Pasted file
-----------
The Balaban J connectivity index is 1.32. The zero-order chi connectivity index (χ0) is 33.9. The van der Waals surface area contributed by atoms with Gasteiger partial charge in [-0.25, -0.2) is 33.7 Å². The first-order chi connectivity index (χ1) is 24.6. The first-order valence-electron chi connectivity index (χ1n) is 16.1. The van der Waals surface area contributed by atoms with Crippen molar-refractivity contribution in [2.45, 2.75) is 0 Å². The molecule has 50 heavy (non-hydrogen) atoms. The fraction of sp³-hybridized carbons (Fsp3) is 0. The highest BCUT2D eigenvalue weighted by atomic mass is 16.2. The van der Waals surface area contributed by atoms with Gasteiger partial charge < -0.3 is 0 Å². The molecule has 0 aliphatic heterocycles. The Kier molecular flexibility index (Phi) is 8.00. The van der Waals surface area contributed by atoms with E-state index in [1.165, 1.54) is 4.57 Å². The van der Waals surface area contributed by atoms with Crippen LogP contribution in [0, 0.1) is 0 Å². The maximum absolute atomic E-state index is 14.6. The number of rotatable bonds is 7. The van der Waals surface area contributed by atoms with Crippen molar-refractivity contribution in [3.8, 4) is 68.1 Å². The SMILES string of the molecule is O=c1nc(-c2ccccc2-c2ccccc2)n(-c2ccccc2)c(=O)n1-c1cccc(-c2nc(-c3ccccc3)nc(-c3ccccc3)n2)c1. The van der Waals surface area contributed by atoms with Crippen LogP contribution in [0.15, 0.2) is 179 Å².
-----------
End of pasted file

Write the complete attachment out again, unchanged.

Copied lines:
The Balaban J connectivity index is 1.32. The zero-order chi connectivity index (χ0) is 33.9. The van der Waals surface area contributed by atoms with Gasteiger partial charge in [-0.25, -0.2) is 33.7 Å². The first-order chi connectivity index (χ1) is 24.6. The first-order valence-electron chi connectivity index (χ1n) is 16.1. The van der Waals surface area contributed by atoms with Crippen molar-refractivity contribution in [2.45, 2.75) is 0 Å². The molecule has 50 heavy (non-hydrogen) atoms. The fraction of sp³-hybridized carbons (Fsp3) is 0. The highest BCUT2D eigenvalue weighted by atomic mass is 16.2. The van der Waals surface area contributed by atoms with Gasteiger partial charge < -0.3 is 0 Å². The molecule has 0 aliphatic heterocycles. The Kier molecular flexibility index (Phi) is 8.00. The van der Waals surface area contributed by atoms with E-state index in [1.165, 1.54) is 4.57 Å². The van der Waals surface area contributed by atoms with Crippen LogP contribution in [0, 0.1) is 0 Å². The maximum absolute atomic E-state index is 14.6. The number of rotatable bonds is 7. The van der Waals surface area contributed by atoms with Crippen molar-refractivity contribution in [3.8, 4) is 68.1 Å². The SMILES string of the molecule is O=c1nc(-c2ccccc2-c2ccccc2)n(-c2ccccc2)c(=O)n1-c1cccc(-c2nc(-c3ccccc3)nc(-c3ccccc3)n2)c1. The van der Waals surface area contributed by atoms with Crippen LogP contribution in [0.15, 0.2) is 179 Å².